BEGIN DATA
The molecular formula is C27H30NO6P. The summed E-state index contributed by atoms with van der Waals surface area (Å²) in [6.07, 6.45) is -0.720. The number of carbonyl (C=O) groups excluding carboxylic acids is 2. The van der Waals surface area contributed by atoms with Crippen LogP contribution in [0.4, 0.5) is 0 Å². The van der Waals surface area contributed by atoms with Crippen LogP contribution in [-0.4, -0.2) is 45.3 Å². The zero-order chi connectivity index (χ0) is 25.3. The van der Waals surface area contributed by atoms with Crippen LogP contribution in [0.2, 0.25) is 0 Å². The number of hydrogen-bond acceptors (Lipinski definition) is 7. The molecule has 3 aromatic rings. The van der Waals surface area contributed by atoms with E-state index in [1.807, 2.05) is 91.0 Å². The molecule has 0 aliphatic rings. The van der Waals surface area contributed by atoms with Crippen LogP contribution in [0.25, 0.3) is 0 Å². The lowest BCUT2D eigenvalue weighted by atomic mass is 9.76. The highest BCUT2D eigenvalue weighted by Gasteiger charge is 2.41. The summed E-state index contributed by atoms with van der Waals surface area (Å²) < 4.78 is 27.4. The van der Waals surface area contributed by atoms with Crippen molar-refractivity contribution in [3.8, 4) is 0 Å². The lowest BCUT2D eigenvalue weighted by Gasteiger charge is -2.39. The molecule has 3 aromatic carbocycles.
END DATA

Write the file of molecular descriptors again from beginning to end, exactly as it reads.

The molecular formula is C27H30NO6P. The summed E-state index contributed by atoms with van der Waals surface area (Å²) in [6.07, 6.45) is -0.720. The number of carbonyl (C=O) groups excluding carboxylic acids is 2. The van der Waals surface area contributed by atoms with Crippen LogP contribution in [0.4, 0.5) is 0 Å². The van der Waals surface area contributed by atoms with Crippen LogP contribution in [-0.4, -0.2) is 45.3 Å². The zero-order chi connectivity index (χ0) is 25.3. The van der Waals surface area contributed by atoms with Crippen LogP contribution in [0.2, 0.25) is 0 Å². The number of hydrogen-bond acceptors (Lipinski definition) is 7. The molecule has 3 aromatic rings. The van der Waals surface area contributed by atoms with E-state index in [1.807, 2.05) is 91.0 Å². The molecule has 0 aliphatic rings. The van der Waals surface area contributed by atoms with Crippen LogP contribution in [0.25, 0.3) is 0 Å². The lowest BCUT2D eigenvalue weighted by atomic mass is 9.76. The highest BCUT2D eigenvalue weighted by Gasteiger charge is 2.41. The summed E-state index contributed by atoms with van der Waals surface area (Å²) < 4.78 is 27.4. The van der Waals surface area contributed by atoms with Crippen molar-refractivity contribution in [3.8, 4) is 0 Å². The lowest BCUT2D eigenvalue weighted by Gasteiger charge is -2.39. The molecule has 3 aromatic carbocycles.